18  Family members.  Friends Acquaintances.  Criminal gangs or syndicates.  International organized crime groups.

19  Both are irregular forms of migration.  Involve recruitment and transportation through criminal networks or individuals.  Opportunities abroad is the key factor.

20  In a study carried out by the Kenya Immigration Ministerial Research team in 2009 it was established that :  Kenya is a source, transit and destination country for men,women and children trafficked for purposes of labour and sexual exploitation.  Most of the victims trafficked were from Africa and Asia.  Among the neighbouring countries Ethiopia had the highest number of people trafficked at 5.8%, Somalia 5.1%,and Tanzania 2.6%.

21  Other countries affected include Bangladesh, Pakistan, DRC Congo, Uganda, Guinea, Sudan and Senegal.  Even though men and boys are also victims of trafficking, women, girls and children are more vulnerable to trafficking.

22  At the Kenyan coast sex tourism industry uses men and women of all ages including women as old as 45 years. The most prevalent age bracket for victims appeared to be between 13 to 30 years at the time of migration.

23  The Provinces that are economically poorer serve primarily as sources of victims of trafficking and so do those that have a close proximity to cities that are perceived to provide the “the better life” route.  Most of the victims are from the rural areas where they are recruited from home and in market places.

24  The study also established that, majority of those trafficked are recruited through not very sophisticated networks involving personal and family networks.  The traffickers are known and respected in the communities and are often rich people living in the cities, and hence it makes it easy for parents to give them their children in trust.  It was further established that, there are more male traffickers than there are females.

25  Human trafficking is largely unknown in Kenya thus victims are transported publicly and at times in private vehicles.  Victims are rarely kept or transported in large groups but mostly alone or with a few other girls.  Some victims walk long distances to the destinations.  Former victims were also singled out as recruiters and employment bureaus are also seen to be largely the centers for trafficking.

26  Trafficking in persons is a global phenomenon that affects many countries.  Different definitions exist in different states making it difficult to compare data especially on cross border issues.  Highly complex, difficult to document, has no easy answers  Has existed for centuries and grown in scope.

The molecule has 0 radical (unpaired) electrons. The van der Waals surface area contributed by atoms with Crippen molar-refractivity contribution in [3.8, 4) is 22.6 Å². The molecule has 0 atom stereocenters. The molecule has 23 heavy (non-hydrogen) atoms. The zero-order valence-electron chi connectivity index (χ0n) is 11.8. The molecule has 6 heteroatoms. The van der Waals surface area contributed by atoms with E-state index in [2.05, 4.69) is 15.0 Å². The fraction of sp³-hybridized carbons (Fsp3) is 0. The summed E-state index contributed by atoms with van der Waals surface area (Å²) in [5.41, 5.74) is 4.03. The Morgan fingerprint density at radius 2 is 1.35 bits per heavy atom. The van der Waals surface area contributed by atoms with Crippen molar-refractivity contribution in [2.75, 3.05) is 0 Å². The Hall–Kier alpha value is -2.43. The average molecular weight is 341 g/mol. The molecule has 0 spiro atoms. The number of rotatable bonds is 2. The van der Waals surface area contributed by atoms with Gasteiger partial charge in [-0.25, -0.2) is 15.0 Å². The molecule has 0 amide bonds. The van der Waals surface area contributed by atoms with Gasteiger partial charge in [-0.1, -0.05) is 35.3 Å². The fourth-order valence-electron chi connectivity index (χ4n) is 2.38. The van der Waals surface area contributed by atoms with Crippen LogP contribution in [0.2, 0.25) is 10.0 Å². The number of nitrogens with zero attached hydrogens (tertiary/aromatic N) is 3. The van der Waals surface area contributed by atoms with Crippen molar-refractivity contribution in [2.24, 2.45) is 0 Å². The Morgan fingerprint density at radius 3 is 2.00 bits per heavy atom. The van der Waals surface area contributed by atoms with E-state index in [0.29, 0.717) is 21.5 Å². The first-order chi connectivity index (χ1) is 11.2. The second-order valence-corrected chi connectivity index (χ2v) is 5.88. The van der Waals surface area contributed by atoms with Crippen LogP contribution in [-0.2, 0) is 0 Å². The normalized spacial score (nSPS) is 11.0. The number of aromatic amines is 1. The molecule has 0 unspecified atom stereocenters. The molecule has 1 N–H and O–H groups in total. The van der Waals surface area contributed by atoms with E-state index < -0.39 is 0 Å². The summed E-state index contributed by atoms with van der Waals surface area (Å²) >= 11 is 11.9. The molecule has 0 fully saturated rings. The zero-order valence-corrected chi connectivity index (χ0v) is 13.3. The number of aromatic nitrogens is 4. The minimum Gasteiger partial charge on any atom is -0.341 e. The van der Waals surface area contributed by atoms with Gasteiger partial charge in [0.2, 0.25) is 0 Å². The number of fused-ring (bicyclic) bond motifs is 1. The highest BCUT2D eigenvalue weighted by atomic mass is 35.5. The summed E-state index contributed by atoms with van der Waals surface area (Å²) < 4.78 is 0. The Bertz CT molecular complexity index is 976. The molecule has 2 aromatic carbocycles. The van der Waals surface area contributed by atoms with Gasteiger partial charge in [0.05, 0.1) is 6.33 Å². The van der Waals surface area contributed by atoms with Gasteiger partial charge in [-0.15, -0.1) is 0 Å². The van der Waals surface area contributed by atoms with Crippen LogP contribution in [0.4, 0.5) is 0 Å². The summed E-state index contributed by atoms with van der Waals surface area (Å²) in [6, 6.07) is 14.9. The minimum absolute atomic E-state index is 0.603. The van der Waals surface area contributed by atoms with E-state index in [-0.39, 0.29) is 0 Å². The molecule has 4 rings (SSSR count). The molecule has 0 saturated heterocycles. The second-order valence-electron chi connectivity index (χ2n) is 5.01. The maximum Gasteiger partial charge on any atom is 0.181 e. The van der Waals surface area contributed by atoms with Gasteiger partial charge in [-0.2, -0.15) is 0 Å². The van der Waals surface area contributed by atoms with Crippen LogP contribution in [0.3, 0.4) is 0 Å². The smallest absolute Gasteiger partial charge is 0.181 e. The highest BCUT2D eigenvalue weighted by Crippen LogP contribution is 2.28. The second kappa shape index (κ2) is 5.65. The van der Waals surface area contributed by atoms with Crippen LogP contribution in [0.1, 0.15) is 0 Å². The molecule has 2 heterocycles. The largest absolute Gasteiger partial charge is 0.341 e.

27  Causes/reasons for trafficking in persons are diverse and involve both supply and demand factors.  Involves both local and international networks and syndicates.  Women and children are particularly vulnerable due to their social economic status.

28  In origin Countries they try to escape from poverty and economic distress.  Conflicts violations of human rights.  Swelling population of young workers in developing countries.  Widening income gap between the rich and poor countries.

29  According to Prof. Hansugule centre for Human Rights University of Pretoria South Africa:  War and conflict remain the main reasons behind migration. One of the studies came up with seven top reasons behind migration:  1. Desire to seek financially secured future.  2. In search of a high standard of living.

30  3.Seeking better educational opportunities.  4. Escaping from political fear.  5.Due to what sociologists call “start up series” a common syndrome whereby the first person to migrate invites friends and relatives that remained to join him in his newly founded home.

31  6. “Different persona” refers to individual differences between people some have no desire to migrate. Some people migrate to other countries because it is in their blood not to be in one place for the rest of their lives.

32  7 “Soul mate” : the term refers to love based migrations, marriage between two spouses from different countries,because it is usually to obtain citizenship based on marriage,this is a regular reason for migration.  Some of this reasons contribute to irregular migration.

33  While there is poverty,famine,wars,weak and corrupt governments, chronic unemployment,natural disasters, racial, religious and political persecution people will always move.  Where the Government is stable and there is abundance of opportunity and where you can be safe will always be an attractive destination.

34  The continuous flow of migrants in an irregular situation, their vulnerability to exploitation, and the association of irregular migration with smuggling and trafficking networks are persistent issues of global concern.

35


Download ppt "BY MRS. JOYCE K. OWITI SENIOR IMMIGRATION OFFICER."

Similar presentations


Ads by Google